Mayor Fred Esmond said several people from a nearby trailer park had congregated in the basement of the Milestone Tap on a night when dozens of twisters tore through the Midwest. Nine people were removed alive from the ruins of the country-western-themed watering hole.
"They heard it on the radio. Some of them went to the tavern for safety, and it just so happened ... ," Esmond said, his voice trailing off.
Rescuers say for the first couple of hours, they heard noises from beneath tons of bricks and debris. But as time passed, they lost all contact with the victims. And it became increasingly apparent that there would be no survivors, reports CBS News Correspondent Cynthia Bowers.
"It's a small town. Everybody knows everybody. You don't sneeze without everybody knowing it. And I am sure everyone is going to know somebody who has been killed," Utica resident Daniel Witherinton told Bowers.
Coroner Jody Bernard said the dead, who were found in various locations of the bar, ranged in age from 18 to 81. The two-story building's crumbling sandstone foundation slowed rescuers' efforts as they gingerly dug through the sandy rubble.
The twister cut a wide swath of destruction in this small town 90 miles southwest of Chicago, turning homes and businesses into piles of brick and splintered wood. More than 10 people were taken to hospitals and at least six remained there Wednesday afternoon.
"It was like my brain wasn't comprehending what my eyes were seeing," said John Devore, who rushed his family into the basement and looked outside about 15 seconds later. "I said, `Well, it looks like the car's OK,' and then a split-second later, `Wait a minute. I'm not supposed to be able to see my car. Where the hell's my garage?"'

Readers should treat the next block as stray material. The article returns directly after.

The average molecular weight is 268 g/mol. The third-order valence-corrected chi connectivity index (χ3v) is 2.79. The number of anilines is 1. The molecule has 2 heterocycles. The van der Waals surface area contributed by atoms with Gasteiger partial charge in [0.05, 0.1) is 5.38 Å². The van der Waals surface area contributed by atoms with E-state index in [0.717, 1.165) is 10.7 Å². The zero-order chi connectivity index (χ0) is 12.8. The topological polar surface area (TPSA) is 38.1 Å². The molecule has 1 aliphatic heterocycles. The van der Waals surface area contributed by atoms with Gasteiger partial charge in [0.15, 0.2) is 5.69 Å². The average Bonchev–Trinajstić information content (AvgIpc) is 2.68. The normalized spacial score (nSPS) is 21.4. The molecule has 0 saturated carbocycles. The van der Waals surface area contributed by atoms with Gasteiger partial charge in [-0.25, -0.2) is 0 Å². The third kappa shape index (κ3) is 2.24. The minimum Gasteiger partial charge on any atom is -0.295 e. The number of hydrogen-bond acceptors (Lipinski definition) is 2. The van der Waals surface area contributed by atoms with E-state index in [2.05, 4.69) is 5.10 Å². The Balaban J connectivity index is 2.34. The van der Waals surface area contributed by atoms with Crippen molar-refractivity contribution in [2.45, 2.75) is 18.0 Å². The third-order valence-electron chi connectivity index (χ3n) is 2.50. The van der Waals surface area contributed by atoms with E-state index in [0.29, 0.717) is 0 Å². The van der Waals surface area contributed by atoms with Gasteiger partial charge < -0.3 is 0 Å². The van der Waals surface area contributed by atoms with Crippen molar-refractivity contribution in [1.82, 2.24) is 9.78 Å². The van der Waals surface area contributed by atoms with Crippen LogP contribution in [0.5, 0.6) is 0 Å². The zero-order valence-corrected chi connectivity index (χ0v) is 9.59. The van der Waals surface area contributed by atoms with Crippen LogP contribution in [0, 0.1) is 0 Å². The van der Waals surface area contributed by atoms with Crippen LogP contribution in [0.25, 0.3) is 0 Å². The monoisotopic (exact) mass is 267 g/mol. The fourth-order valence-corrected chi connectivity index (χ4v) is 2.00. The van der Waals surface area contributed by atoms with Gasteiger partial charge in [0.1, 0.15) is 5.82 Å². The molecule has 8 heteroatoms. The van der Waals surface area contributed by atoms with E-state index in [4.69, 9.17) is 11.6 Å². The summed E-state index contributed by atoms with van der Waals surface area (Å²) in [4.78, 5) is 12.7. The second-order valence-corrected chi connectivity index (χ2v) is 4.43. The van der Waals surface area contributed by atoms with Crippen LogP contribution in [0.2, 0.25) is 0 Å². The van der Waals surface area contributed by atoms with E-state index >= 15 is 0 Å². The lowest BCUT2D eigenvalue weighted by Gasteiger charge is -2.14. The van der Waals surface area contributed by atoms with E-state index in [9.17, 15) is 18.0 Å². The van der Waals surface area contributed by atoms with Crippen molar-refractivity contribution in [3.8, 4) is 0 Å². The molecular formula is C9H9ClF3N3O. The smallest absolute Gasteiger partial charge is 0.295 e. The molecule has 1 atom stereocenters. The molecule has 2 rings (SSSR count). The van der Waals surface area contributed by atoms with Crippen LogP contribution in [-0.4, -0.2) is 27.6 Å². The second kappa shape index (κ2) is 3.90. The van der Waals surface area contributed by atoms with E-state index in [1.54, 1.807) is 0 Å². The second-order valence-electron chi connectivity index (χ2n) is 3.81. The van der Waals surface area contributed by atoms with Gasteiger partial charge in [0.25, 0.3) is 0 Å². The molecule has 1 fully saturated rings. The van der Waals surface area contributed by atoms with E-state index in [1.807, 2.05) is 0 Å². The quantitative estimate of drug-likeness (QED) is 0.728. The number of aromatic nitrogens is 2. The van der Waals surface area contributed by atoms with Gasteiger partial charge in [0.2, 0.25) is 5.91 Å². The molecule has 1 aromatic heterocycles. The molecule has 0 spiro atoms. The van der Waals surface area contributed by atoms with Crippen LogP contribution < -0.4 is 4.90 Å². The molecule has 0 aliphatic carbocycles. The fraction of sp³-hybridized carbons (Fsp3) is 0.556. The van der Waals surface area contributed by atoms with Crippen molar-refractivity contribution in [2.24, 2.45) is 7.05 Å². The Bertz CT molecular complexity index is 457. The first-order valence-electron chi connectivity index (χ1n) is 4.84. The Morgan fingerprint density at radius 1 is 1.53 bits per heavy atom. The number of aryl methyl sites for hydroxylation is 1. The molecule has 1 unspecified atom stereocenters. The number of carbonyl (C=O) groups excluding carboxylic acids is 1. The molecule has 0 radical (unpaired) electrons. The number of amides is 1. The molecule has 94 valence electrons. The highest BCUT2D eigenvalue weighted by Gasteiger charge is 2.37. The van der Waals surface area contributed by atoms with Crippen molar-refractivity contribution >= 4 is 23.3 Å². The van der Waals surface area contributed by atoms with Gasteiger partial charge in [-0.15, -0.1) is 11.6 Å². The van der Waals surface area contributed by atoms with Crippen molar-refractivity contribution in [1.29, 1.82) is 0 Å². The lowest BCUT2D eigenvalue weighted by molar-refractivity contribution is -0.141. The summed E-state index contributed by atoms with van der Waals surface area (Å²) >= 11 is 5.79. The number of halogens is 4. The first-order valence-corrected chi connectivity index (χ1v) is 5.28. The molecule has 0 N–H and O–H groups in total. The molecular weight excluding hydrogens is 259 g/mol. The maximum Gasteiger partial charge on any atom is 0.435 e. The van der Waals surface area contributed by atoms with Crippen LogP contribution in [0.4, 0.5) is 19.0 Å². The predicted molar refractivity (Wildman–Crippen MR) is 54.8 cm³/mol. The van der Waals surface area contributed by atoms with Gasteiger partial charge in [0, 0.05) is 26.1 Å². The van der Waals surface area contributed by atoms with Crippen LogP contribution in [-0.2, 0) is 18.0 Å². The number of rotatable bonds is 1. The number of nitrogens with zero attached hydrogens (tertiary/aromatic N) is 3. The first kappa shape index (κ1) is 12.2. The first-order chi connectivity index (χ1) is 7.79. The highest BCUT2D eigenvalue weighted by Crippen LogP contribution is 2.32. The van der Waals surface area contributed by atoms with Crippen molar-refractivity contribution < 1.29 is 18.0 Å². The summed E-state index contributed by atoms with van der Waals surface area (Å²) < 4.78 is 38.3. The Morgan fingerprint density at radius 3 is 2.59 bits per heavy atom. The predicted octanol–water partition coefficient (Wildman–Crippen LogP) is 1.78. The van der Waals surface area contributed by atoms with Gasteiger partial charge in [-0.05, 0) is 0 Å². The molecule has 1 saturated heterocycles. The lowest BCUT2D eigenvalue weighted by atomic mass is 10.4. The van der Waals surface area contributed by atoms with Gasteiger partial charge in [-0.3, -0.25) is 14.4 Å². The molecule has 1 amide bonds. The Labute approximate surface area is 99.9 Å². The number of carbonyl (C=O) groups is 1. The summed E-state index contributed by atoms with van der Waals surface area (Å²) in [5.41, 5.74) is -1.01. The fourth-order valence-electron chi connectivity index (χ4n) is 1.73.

The tornado blew roofs off many buildings in Utica, including the grade school. A nearby chain-link fence was covered in insulation blown from homes. A birthday card signed "Love, Brian" rested against the fence.
A metal silo at the grain elevator was toppled, and a chunk of it was wrapped around a stop sign. A wall of bricks from a downtown bar fell onto a car parked next to the building.
On houses that officials had checked for injuries, marks of "OK" were spray-painted in orange and pink.
Authorities said they did not believe anyone else was missing.
Gov. Rod Blagojevich visited Utica and other communities and declared four counties disaster areas. Federal Emergency Management Agency officials planned to visit Thursday to see if they qualify for disaster relief.
According to government forecasters, the Utica twister was just one of a reported 51 in five states last night -- 31 struck Illinois, reports Bowers.
Indiana also was hard hit, and Iowa, Nebraska and Oklahoma reported twisters as well. An lightning storm hit Arkansas on Wednesday, striking a high school junior who died on his way to school.
Authorities said three to six people suffered minor injuries in Jamestown, Ind., northwest of Indianapolis. Four tractor-trailers were reported blown off highways.
More than 30 teenagers were attending a party at a skating arena in Kokomo, Ind., when a tornado tore off the roof. Employees saw the twister approaching in time to give a warning, and no injuries were reported.
"You know the rides they have at amusement parks, where the roof raises and then drops like it's going to hit you? That's what it was like," said Jill Foster, sponsor of one group of skaters.
A storm also collapsed a drugstore roof and destroyed at least one home in Joliet, outside Chicago, and damaged about 60 homes and a bank in Granville, near Utica, officials said.
Sheriff's Deputy Jeff Whalen, who saw the Utica tornado out of his kitchen window, said the twister "was about the size of four houses."
"It's one of those things you see once in a lifetime," he said.
The dead were identified as Larry Ventrice, 49; Wayne Ball, 63; Marian Ventrice, 50; Beverly "Bev" Wood, 67; Helen Menke, 81; Carol Shultheis, 40; Mike Miller, 18; and Jay Vezain, 47.